Off the Carpet: A 'thin' year? Not for the craft of filmmaking…
I've been trying to put my finger on just what it is about 2014 that has me reticent to embrace the "it's weak" narrative. First and foremost, it's a narrative that I do understand. Maybe there's something about the overall cultural impact of film product this year that feels beneath bars set in the past, I don't know. But as I've worked through my personal assessment of the year's best over the last few weeks, I've found that I'm revisiting films more often than usual. I'm finding that my favorites are a funky bunch and that the old top 10 isn't clicking into place as fluidly as it has before (not a bad thing). I'm basically just finding my passion for the year in interesting places.
And then it finally dawned on me. The reason 2014 doesn't feel "thin" or "weak" to me is less big picture than nuts and bolts: On a purely craft level, this has been an absolutely outstanding year for film.
Look at the design of something like "The Grand Budapest Hotel." I didn't take to the film much on first viewing, but when I went back, I was sucked into the world Wes Anderson and his team created. "Moonrise Kingdom" was the director's high water mark for me two years ago, but this may well be the most immaculately crafted work of his career. At the top, Adam Stockhausen's production design is beyond reproach, the eponymous lodging serving as a character unto itself amid the film's sparkling ensemble. Milena Canonero's costumes pop right off the screen, almost as if they were conjured by, you know, a legend. Robert Yeoman's photography is warm and inviting, making the film a true pleasure to just sit with. And Alexandre Desplat's classically epic score is one of his best, which is saying quite a lot.
Turn to something like "Mr. Turner." Here is a film I admire but that I find impenetrably dry; it's not one of my favorites this year. But Dick Pope's digital photography could fool anyone as the height of celluloid, its lush beauty a very extension of J.M.W. Turner's famed canvases. Suzie Davies' production design fills the frame with immersive environments, the spaces Turner inhabits blasting a whiff of authenticity off the screen. Ditto Jacqueline Durran's costumes and the subtle wizardry from the makeup department.
On the blockbuster side of things, "Dawn of the Planet of the Apes" is a considerable leap forward for performance capture technology. "Godzilla" is a marvel of sound editorial and exhibits an enigmatic visual quality thanks to director Gareth Edwards' eye for effects novelty and cinematographer Seamus McGarvey, who continues to float between intimate beauty and big-scale entertainment with ease.
Craft is so top of mind it has even led the story in negative ways, such as with "Interstellar." Christopher Nolan's film has been criticized for muffled sound design and beclouded photography. But then, the visual effects progression in the film stands as milestone work in the realm of astrophysics according to theoretical physicist and technical consultant Kip Thorne, while the practical designs of the film are truly novel for a project of this scale.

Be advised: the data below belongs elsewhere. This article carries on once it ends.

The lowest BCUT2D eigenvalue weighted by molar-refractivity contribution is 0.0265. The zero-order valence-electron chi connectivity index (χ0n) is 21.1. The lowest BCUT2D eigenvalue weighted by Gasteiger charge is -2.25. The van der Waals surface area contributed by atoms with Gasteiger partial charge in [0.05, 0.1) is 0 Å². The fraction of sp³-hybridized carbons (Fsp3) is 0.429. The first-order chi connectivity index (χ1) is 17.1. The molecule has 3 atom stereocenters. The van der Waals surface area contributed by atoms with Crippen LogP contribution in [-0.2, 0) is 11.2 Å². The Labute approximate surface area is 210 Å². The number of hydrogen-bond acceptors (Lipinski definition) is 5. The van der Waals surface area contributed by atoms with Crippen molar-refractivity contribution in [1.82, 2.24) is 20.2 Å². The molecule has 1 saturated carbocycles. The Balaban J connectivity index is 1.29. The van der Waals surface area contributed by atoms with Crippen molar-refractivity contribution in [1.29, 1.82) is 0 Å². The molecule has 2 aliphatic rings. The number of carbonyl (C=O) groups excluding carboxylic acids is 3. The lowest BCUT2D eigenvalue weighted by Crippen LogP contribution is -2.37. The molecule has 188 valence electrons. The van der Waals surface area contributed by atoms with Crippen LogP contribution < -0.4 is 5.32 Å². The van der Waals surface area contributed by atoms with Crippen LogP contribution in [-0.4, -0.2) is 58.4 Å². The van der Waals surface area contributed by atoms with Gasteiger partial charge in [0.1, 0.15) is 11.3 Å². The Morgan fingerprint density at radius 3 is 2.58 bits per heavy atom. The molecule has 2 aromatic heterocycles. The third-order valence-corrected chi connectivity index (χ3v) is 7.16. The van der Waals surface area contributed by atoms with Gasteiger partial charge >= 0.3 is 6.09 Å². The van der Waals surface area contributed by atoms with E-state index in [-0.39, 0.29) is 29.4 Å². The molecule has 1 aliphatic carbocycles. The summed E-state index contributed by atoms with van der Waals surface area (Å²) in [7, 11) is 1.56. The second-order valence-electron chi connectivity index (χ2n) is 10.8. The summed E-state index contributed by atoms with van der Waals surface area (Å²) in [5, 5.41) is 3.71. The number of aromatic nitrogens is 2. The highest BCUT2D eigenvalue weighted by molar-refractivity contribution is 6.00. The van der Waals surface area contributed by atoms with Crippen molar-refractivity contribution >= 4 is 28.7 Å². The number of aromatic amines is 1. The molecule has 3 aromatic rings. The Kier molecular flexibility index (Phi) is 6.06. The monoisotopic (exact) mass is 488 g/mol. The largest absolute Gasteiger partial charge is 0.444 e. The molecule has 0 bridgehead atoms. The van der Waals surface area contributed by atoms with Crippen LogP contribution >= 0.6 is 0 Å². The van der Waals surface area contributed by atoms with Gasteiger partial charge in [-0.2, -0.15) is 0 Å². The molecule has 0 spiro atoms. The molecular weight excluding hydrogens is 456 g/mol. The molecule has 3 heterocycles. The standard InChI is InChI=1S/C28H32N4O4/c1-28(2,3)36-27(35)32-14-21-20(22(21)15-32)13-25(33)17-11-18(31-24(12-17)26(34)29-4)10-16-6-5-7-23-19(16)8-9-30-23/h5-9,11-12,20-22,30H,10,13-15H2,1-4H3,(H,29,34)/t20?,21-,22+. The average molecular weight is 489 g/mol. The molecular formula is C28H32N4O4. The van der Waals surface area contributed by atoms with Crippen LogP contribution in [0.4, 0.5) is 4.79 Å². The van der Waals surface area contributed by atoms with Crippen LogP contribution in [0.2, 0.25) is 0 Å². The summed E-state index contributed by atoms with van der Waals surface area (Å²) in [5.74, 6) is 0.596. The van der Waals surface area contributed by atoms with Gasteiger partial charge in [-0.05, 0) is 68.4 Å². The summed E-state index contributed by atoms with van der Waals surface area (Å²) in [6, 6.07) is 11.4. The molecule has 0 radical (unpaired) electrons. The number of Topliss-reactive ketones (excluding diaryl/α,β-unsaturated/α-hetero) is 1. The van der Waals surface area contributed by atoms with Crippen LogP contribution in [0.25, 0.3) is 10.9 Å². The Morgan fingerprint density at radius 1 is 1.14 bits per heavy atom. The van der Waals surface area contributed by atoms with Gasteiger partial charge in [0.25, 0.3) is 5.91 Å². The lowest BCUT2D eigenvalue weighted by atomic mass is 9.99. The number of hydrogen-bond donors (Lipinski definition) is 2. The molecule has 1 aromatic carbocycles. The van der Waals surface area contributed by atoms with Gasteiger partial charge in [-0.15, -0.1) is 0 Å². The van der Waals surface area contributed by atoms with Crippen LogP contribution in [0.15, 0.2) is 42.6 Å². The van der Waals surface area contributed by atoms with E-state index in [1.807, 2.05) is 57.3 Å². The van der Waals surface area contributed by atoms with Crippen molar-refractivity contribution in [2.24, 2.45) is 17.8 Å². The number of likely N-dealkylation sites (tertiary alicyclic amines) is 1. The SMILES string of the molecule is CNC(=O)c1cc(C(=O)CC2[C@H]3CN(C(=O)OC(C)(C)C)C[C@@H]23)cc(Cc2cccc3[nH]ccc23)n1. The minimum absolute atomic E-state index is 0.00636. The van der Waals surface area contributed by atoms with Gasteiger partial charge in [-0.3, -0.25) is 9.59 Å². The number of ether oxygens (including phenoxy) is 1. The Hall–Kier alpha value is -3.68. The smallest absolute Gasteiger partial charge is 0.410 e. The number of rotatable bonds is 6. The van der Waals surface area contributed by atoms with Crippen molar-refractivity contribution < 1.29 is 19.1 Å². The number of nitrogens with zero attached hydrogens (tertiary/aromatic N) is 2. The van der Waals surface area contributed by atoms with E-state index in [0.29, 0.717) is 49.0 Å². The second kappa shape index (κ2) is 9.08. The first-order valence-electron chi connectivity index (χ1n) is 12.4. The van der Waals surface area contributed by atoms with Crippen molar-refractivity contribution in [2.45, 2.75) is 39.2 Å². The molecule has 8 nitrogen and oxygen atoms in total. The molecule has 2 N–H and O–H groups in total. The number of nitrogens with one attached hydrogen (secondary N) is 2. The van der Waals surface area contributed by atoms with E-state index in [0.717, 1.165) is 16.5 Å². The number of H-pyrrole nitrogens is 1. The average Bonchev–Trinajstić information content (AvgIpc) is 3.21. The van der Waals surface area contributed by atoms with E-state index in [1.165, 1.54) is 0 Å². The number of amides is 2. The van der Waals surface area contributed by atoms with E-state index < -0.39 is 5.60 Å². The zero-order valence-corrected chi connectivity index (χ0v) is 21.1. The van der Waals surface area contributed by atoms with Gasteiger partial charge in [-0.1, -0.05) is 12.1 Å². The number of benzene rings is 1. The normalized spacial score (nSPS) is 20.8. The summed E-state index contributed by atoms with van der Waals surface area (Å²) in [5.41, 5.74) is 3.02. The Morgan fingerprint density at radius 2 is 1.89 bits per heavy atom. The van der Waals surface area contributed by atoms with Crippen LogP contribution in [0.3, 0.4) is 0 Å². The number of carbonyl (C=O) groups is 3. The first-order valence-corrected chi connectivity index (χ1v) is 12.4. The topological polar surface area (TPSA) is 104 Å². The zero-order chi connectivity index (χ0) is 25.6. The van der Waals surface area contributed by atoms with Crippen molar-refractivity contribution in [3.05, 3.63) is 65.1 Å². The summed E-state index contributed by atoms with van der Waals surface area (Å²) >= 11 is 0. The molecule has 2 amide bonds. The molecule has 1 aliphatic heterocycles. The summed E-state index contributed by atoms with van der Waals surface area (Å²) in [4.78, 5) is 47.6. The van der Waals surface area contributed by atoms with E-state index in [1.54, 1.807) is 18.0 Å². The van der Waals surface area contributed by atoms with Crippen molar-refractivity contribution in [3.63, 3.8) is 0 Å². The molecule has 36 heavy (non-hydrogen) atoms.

Wade further afield. Bong Joon-ho's "Snowpiercer" is a monument to set design, each compartment of its barreling locomotive distinct and eye-popping in its own way. And the makeup effects on Tilda Swinton (also notable in "Grand Budapest") are nomination-worthy full stop. The actress even took a moment while accepting a career achievement honor at last week's Gotham Awards to single out her "dental technician."
The inventive costumes of "Into the Woods" and "Maleficent" (and I would even add the stop-motion "Boxtrolls" to that conversation), the tight and propulsive editing of "Edge of Tomorrow" and "Whiplash," the tableau photographic beauty of "A Most Violent Year" (the cinematography field is positively littered with examples of greatness this season), the pristine sound design of "Fury" and, as ever, the latest "Transformers" extravaganza, the respective western grandeur and massage parlor creep of the "Homesman" and "Gone Girl" scores…this list is endless.
Oh — and, uh, "Birdman?" The movie that sums up the entire point here? A "magic trick" designed to pull the viewer along with an electrifying, immediate experience, shot like a dream by reigning Best Cinematography Oscar winner Emmanuel Lubezki (with a huge tip of the hat to steadicam operator Chris Haarhoff), painstakingly designed by Kevin Thompson and his team, outfitted by a legend in Albert Wolsky, invisibly stitched together by editors Douglas Crise and Stephen Mirrione, riffed into jazzy rhythm by Antonio Sanchez's improvised drum score — it's a staggering achievement.
And I haven't even mentioned a few of my very favorite craft contributions this year: Alexandre Desplat's thunderous, adventurous "Godzilla" music; Robert Elswit's vibrant "Inherent Vice" cinematography capturing an expertly designed production; the meticulously reconstructed soundscape of originally unusable music selections in "Get On Up," as well as the unsettling sound editorial of "The Babadook"; Matin Pensa and Jean-Marc Vallée's innovative, subjective editing of "Wild," not to mention Sandra Adair's wrangling of 12 years of footage into what we know as "Boyhood"; Alex Ebert's haunting original song "America For Me" from "A Most Violent Year"; the eerie CGI flourishes of "Under the Skin"; virtually every below-the-line element of "The Immigrant"…
I should probably find a stopping point here. But you get the point. Let's just say the oldest Hollywood trade in town picked a fine year to finally launch a significant below-the-line initiative. 2014 is a marvel of craft and a reminder that artists are thriving in this industry. Just open your eyes and clean out your ears. You can't miss it.
The Contenders section has been updated.